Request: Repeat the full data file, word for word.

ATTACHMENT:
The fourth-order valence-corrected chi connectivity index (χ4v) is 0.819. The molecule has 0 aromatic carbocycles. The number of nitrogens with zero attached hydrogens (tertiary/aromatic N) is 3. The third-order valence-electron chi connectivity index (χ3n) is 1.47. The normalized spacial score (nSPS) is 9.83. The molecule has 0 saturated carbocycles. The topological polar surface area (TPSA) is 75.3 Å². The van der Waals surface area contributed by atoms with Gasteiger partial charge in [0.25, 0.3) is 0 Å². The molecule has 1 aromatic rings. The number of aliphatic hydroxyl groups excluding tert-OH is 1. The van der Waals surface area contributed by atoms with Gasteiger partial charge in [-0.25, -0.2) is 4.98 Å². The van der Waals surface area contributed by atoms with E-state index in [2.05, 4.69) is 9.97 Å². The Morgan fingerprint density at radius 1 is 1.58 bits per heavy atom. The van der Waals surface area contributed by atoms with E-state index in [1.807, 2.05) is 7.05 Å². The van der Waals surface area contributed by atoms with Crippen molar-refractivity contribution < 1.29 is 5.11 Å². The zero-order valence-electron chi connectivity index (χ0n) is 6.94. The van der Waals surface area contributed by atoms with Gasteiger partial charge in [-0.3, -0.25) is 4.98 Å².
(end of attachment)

The fourth-order valence-corrected chi connectivity index (χ4v) is 0.819. The molecule has 0 aromatic carbocycles. The number of nitrogens with zero attached hydrogens (tertiary/aromatic N) is 3. The third-order valence-electron chi connectivity index (χ3n) is 1.47. The normalized spacial score (nSPS) is 9.83. The molecule has 0 saturated carbocycles. The topological polar surface area (TPSA) is 75.3 Å². The van der Waals surface area contributed by atoms with Gasteiger partial charge in [0.25, 0.3) is 0 Å². The molecule has 1 aromatic rings. The number of aliphatic hydroxyl groups excluding tert-OH is 1. The van der Waals surface area contributed by atoms with Gasteiger partial charge in [-0.25, -0.2) is 4.98 Å². The van der Waals surface area contributed by atoms with E-state index in [2.05, 4.69) is 9.97 Å². The Morgan fingerprint density at radius 1 is 1.58 bits per heavy atom. The van der Waals surface area contributed by atoms with E-state index in [1.807, 2.05) is 7.05 Å². The van der Waals surface area contributed by atoms with Crippen molar-refractivity contribution < 1.29 is 5.11 Å². The zero-order valence-electron chi connectivity index (χ0n) is 6.94. The van der Waals surface area contributed by atoms with Gasteiger partial charge in [-0.3, -0.25) is 4.98 Å².